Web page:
Five Keys to Asymmetric Speed and TeamworkBy Kerry Klingler
Over the last 10 years, I have been campaigning boats with asymmetrical spinnakers. This article, which was also published in “Sailing World,” is about how to get more speed out of your asymmetrical spinnaker and be more comfortable racing with this type of sail.
There are several premises that have proven to be fast on all boats, symmetrical or asymmetrical. Taking care of these details is the first step to finding down wind boat speed. The top of the list is always let the rig forward when sailing down wind. This one thing can have a huge effect on boat speed. First, off ease off your backstay; you might want to sight your rig after easing it to ensure you don’t ease it off too much and create a reverse fore and aft bend in the rig. In most boats, you will find you can ease the backstay a lot before this happens. On top of easing off the backstay there are other things you can do to help get the rig farther forward, such as using your jib halyard to pull the rig forward. After the Jib or Genoa comes down, the bowman hooks up the halyard to the tack fitting and grinds the rig forward. You will be amazed at how much farther forward the rig will go. On boats that use roller-furling systems on their headsail, you can’t tighten the jib halyard to pull the rig forward. My advice is to furl your headsail and then tension your jib sheet against your headstay to pull the rig forward. On my J-80, I would ease my backstay to the point where it was very slack. I would then tension the jib sheets to pull the rig forward, and that action would also pull the backstay tight.
The second premise is that separation between the spinnaker and the mainsail is fast. The spinnaker trimmer’s goal should be to try to ease the sheet as much as possible and allow the spinnaker to lift and float away from the main. On asymmetrical boats, heeling the boat to windward also helps the spinnaker separate from the main. It also helps project the luff out to the side of the boat away from the main. This is why when you see the top boats in an asymmetrical fleet the whole crew is packed to weather down wind. It is also important pay attention to the trim of the tack line. I often wonder why racers adjust the topping lift on asymmetrical spinnaker all the time, but forget about the tack line on an asymmetrical spinnaker. The tack line has a similar effect as adjusting the pole height on a symmetrical spinnaker. If the luff of an asymmetrical spinnaker becomes too bouncy or hard to control, tighten the tack line. This straightens the luff, and moves the draft forward in the sail. I like to have the tack line a little tight for a spinnaker set or jibe because it makes it easier to fill quickly. After you get going and the pressure increases in the sail, try easing the tack line. This allows the asymmetrical to float away from the main and drift to windward. I like to call this effect on an asymmetrical “opening the luff.” When the luff opens, the sail lifts away from the boat to windward, the upper section of the luff are more pressured and the luff flattens in curvature slightly. This is OK because the spinnaker has pressure in it, and stays stable. It is achieving our goal of rotating to windward more and separating from the mainsail. A general rule for the tension on the tack line is the following: If the tack line is angling off to leeward or if the luff of the sail becomes unstable, tighten the tack line: If the tack line is angled to windward and you want to try to open upper luff, ease the tack line.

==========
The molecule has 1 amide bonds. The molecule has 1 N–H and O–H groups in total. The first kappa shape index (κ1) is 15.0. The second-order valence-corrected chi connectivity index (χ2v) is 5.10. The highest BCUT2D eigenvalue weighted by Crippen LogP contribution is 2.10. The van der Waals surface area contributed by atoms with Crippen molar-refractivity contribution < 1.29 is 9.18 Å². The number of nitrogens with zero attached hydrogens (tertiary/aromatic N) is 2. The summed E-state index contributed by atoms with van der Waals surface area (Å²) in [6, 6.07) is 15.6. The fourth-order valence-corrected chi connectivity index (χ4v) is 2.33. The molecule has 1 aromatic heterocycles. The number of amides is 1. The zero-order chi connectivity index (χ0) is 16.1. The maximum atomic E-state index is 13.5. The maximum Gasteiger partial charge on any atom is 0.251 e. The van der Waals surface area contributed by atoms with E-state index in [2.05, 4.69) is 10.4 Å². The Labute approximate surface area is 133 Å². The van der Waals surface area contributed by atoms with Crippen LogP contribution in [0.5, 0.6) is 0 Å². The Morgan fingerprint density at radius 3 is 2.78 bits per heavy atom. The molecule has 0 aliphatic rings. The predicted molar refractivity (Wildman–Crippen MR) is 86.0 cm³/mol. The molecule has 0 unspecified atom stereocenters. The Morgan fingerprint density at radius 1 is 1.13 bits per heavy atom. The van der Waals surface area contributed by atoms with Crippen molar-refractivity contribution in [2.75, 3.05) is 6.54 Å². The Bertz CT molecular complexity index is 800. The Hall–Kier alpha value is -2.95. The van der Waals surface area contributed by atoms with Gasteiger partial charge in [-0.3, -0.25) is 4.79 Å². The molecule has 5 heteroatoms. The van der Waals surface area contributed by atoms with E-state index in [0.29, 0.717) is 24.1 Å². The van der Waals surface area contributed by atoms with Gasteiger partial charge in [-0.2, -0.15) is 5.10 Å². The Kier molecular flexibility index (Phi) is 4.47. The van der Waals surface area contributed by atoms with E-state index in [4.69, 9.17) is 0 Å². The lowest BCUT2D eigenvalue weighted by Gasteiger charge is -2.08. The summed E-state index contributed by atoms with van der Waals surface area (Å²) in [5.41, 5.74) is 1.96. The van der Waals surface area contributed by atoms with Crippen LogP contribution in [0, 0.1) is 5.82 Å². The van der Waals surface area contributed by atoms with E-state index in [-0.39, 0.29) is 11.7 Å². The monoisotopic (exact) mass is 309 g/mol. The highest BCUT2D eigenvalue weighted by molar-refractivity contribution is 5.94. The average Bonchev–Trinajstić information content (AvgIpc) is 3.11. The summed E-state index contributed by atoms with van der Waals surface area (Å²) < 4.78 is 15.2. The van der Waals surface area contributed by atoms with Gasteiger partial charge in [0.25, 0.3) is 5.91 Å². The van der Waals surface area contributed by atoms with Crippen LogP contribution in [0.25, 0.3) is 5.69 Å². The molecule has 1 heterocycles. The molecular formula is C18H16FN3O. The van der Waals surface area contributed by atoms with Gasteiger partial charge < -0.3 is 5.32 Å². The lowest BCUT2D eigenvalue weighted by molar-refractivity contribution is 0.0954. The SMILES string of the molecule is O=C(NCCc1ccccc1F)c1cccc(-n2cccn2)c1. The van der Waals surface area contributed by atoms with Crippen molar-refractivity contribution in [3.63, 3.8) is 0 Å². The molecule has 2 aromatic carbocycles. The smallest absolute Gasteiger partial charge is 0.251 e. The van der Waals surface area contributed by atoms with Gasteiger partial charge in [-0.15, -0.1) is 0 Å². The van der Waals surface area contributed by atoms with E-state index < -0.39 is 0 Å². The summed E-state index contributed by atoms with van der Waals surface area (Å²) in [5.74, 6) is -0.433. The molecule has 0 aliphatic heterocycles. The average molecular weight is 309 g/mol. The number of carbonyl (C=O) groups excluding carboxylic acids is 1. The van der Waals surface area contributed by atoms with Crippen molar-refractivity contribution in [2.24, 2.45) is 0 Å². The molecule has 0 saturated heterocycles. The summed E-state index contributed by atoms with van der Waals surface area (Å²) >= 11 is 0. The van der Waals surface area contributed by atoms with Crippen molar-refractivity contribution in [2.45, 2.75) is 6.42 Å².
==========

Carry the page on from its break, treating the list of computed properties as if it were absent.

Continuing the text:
The third key factor in downwind speed is mainsail trim. It amazes me how many sailors forget about the importance of the mainsail when sailing downwind. The first key is not to over-trim the main. I like to check trim by easing off the main until the luff starts to break and then trim it in until it stops breaking. Vang trim is also very important. In the NOOD regatta (our first regatta in my new boat) we were slow down wind. I couldn’t figure what the problem was. Then we experimented with a much looser vang and we started to find some speed. Keep in mind the mainsail it is still half the horsepower of the boat downwind.
Weight placement is also very important to downwind speed. As stated before, get the crew to windward to project the spinnaker. Also try to play with weight placement, fore and aft. A number of the J-Boats have very full bows and like the weight forward down wind. This has proven to be fast in a lot of other boats as well. In Stars and Etchells you can often see a crewmember in front of the shrouds. The goal in weight placement is to reduce wetted surface, not to plow the bow too much, and to keep the boat under control. In a Laser, keeping weight forward is very fast, but if you loose control of the boat, the loss can be great.